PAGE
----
Do All Loans Warrant A Phase I ESA?

By Anthony Kashat

Emerging Best Practices for Lender Environmental Due Diligence

Over the past several years, Lenders have been rethinking their approach to environmental due diligence and risk tolerance. Do all loans require or warrant an ASTM International E-1527 Phase I Environmental Site Assessment? As a result of this emerging demand, alternative environmental review products are available to help Lenders screen low to moderate risk properties. These environmental screening tools are typically conducted by an Environmental Professional and used for smaller loans and lower risk properties.

With that said, Lenders should develop a clear in-house risk management strategy and policy, and always encourage new buyers/borrowers to meet an E-1527 Phase I ESA and All Appropriate Inquiry (AAI) standard, to maintain an innocent landowner defense.

The U.S. Small Business Administration’s Standard Operating Procedure (SOP) 50 10 outlines the Environmental Policies and Procedures for Lenders and Certified Development Companies (CDC) necessary for participation in SBA’s lending programs. This protocol applies to Lenders participating in SBA 7(a) and 504 loan programs. First introduced in 2008, and most recently updated in 2013, SOP 50 10 provides lenders with a rigorous, tiered approach, for environmental investigation which is based on property type and potential risk of contamination.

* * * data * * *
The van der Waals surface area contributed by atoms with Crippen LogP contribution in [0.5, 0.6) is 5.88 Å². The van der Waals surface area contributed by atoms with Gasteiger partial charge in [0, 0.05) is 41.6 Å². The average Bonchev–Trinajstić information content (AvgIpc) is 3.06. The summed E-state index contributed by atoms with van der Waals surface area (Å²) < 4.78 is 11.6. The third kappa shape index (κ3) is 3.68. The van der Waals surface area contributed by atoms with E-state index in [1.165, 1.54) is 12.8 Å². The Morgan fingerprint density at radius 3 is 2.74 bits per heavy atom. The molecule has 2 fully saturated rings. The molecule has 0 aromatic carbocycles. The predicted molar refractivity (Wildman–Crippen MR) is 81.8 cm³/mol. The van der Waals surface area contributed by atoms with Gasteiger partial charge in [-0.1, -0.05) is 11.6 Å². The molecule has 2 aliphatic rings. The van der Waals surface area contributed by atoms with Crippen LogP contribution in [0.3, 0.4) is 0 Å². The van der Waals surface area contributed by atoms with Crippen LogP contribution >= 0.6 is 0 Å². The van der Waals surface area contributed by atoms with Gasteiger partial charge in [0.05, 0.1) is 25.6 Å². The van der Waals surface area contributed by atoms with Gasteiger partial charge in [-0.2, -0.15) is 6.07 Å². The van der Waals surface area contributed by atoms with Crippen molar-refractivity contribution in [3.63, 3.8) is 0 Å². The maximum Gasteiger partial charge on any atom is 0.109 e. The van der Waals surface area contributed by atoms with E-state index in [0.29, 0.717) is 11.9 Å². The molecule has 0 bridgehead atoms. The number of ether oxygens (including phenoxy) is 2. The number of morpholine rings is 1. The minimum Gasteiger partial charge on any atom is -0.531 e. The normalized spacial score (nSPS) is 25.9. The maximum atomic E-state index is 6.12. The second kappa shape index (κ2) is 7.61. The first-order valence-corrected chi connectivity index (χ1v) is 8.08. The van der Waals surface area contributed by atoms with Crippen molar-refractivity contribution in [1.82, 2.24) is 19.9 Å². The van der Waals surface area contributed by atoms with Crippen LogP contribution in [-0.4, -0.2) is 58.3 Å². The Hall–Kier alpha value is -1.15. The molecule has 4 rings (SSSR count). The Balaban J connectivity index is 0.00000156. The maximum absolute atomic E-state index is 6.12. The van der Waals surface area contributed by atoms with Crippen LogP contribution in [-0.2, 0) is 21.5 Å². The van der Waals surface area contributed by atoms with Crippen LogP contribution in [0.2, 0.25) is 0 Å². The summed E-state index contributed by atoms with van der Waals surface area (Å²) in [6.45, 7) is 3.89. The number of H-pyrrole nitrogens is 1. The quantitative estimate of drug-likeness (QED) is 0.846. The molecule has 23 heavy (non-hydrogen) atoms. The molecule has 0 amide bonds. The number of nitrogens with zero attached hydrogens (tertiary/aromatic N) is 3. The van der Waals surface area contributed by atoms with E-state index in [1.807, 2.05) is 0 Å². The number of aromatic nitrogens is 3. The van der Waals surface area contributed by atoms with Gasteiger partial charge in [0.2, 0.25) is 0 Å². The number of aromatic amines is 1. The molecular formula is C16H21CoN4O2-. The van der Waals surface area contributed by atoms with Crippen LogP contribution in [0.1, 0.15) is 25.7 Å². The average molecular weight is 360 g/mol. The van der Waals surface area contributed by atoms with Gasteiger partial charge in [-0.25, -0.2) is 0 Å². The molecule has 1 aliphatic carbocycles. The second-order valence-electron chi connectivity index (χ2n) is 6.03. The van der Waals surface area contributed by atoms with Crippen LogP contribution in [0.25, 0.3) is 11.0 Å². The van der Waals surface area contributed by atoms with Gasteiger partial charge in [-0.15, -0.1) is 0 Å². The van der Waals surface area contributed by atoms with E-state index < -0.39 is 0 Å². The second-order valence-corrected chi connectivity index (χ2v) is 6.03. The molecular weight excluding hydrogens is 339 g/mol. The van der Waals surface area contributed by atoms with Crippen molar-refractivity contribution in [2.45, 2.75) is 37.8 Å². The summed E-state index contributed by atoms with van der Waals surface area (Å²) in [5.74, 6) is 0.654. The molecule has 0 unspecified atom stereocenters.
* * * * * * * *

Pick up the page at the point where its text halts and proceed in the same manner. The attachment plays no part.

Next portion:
One of the innovative aspects of SBA’s SOP is the recognition that a property’s current or past use should dictate the level of environmental investigation conducted to assess its potential risk. SBA’s tiered approach includes conducting a NAICS code evaluation, completing an environmental questionnaire by a lender (or Environmental Professional) that has conducted a site visit, for loans under $150,000. For loans over $150,000, a Records Search with Risk Assessment (RSRA) is also required for properties that do not trigger an NAICS code match to an environmentally sensitive industry. In accordance with SBA SOP 50 10, the RSRA must be conducted by an Environmental Professional (EP) as defined in the AAI rule (40 CFR 312), and include the following: